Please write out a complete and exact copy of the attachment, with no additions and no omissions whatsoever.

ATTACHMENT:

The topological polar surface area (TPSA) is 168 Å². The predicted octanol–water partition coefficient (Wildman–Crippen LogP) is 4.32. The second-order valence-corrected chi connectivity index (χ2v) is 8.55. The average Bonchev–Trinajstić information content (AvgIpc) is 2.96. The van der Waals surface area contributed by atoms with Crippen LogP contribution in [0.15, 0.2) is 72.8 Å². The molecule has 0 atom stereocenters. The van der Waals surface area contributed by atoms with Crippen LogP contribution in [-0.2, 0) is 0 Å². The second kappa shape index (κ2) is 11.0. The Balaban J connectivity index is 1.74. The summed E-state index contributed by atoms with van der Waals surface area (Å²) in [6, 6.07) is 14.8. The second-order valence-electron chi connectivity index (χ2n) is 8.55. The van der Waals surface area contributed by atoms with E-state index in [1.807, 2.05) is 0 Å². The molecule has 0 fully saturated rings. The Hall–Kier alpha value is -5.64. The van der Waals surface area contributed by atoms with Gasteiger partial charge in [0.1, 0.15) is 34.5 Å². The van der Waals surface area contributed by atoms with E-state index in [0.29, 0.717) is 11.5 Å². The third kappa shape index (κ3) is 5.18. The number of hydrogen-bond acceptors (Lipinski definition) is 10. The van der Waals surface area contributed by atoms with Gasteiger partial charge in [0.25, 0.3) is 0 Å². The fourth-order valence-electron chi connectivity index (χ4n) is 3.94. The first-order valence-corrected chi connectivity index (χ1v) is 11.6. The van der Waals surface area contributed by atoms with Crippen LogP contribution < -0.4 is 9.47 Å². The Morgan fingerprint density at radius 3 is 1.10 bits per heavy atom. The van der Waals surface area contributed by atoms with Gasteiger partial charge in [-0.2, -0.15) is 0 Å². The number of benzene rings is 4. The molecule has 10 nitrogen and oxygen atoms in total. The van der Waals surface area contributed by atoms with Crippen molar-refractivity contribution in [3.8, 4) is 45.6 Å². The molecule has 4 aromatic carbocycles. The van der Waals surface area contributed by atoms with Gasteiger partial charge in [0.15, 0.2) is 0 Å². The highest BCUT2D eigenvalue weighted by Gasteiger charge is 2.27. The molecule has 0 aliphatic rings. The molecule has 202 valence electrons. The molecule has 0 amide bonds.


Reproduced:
The topological polar surface area (TPSA) is 168 Å². The predicted octanol–water partition coefficient (Wildman–Crippen LogP) is 4.32. The second-order valence-corrected chi connectivity index (χ2v) is 8.55. The average Bonchev–Trinajstić information content (AvgIpc) is 2.96. The van der Waals surface area contributed by atoms with Crippen LogP contribution in [0.15, 0.2) is 72.8 Å². The molecule has 0 atom stereocenters. The van der Waals surface area contributed by atoms with Crippen LogP contribution in [-0.2, 0) is 0 Å². The second kappa shape index (κ2) is 11.0. The Balaban J connectivity index is 1.74. The summed E-state index contributed by atoms with van der Waals surface area (Å²) in [6, 6.07) is 14.8. The second-order valence-electron chi connectivity index (χ2n) is 8.55. The van der Waals surface area contributed by atoms with E-state index in [1.807, 2.05) is 0 Å². The molecule has 0 fully saturated rings. The Hall–Kier alpha value is -5.64. The van der Waals surface area contributed by atoms with Gasteiger partial charge in [0.1, 0.15) is 34.5 Å². The van der Waals surface area contributed by atoms with E-state index in [0.29, 0.717) is 11.5 Å². The third kappa shape index (κ3) is 5.18. The number of hydrogen-bond acceptors (Lipinski definition) is 10. The van der Waals surface area contributed by atoms with Gasteiger partial charge in [0.25, 0.3) is 0 Å². The fourth-order valence-electron chi connectivity index (χ4n) is 3.94. The first-order valence-corrected chi connectivity index (χ1v) is 11.6. The van der Waals surface area contributed by atoms with Crippen LogP contribution < -0.4 is 9.47 Å². The Morgan fingerprint density at radius 3 is 1.10 bits per heavy atom. The van der Waals surface area contributed by atoms with Gasteiger partial charge in [-0.2, -0.15) is 0 Å². The number of benzene rings is 4. The molecule has 10 nitrogen and oxygen atoms in total. The van der Waals surface area contributed by atoms with Crippen molar-refractivity contribution in [3.8, 4) is 45.6 Å². The molecule has 4 aromatic carbocycles. The van der Waals surface area contributed by atoms with Gasteiger partial charge in [0.15, 0.2) is 0 Å². The highest BCUT2D eigenvalue weighted by Gasteiger charge is 2.27. The molecule has 0 aliphatic rings. The molecule has 202 valence electrons. The molecule has 0 amide bonds.